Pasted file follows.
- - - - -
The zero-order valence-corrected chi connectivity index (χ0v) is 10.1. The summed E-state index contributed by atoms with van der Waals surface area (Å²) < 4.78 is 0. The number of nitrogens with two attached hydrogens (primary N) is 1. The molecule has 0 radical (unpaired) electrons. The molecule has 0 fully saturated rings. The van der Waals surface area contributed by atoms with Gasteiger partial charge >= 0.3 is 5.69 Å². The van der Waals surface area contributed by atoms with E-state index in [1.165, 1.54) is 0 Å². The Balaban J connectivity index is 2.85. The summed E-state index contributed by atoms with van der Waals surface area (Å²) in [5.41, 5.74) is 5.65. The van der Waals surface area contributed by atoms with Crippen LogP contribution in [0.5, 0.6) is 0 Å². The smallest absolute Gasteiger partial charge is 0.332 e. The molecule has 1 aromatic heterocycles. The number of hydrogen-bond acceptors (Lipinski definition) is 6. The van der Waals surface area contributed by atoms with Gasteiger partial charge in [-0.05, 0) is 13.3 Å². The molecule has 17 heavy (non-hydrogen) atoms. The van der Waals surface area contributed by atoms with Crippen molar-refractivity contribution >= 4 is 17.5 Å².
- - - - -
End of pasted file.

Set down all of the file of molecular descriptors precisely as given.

The zero-order valence-corrected chi connectivity index (χ0v) is 10.1. The summed E-state index contributed by atoms with van der Waals surface area (Å²) < 4.78 is 0. The number of nitrogens with two attached hydrogens (primary N) is 1. The molecule has 0 radical (unpaired) electrons. The molecule has 0 fully saturated rings. The van der Waals surface area contributed by atoms with Gasteiger partial charge >= 0.3 is 5.69 Å². The van der Waals surface area contributed by atoms with E-state index in [1.165, 1.54) is 0 Å². The Balaban J connectivity index is 2.85. The summed E-state index contributed by atoms with van der Waals surface area (Å²) in [5.41, 5.74) is 5.65. The van der Waals surface area contributed by atoms with Crippen LogP contribution in [0.5, 0.6) is 0 Å². The smallest absolute Gasteiger partial charge is 0.332 e. The molecule has 1 aromatic heterocycles. The number of hydrogen-bond acceptors (Lipinski definition) is 6. The van der Waals surface area contributed by atoms with Gasteiger partial charge in [-0.05, 0) is 13.3 Å². The molecule has 17 heavy (non-hydrogen) atoms. The van der Waals surface area contributed by atoms with Crippen molar-refractivity contribution >= 4 is 17.5 Å².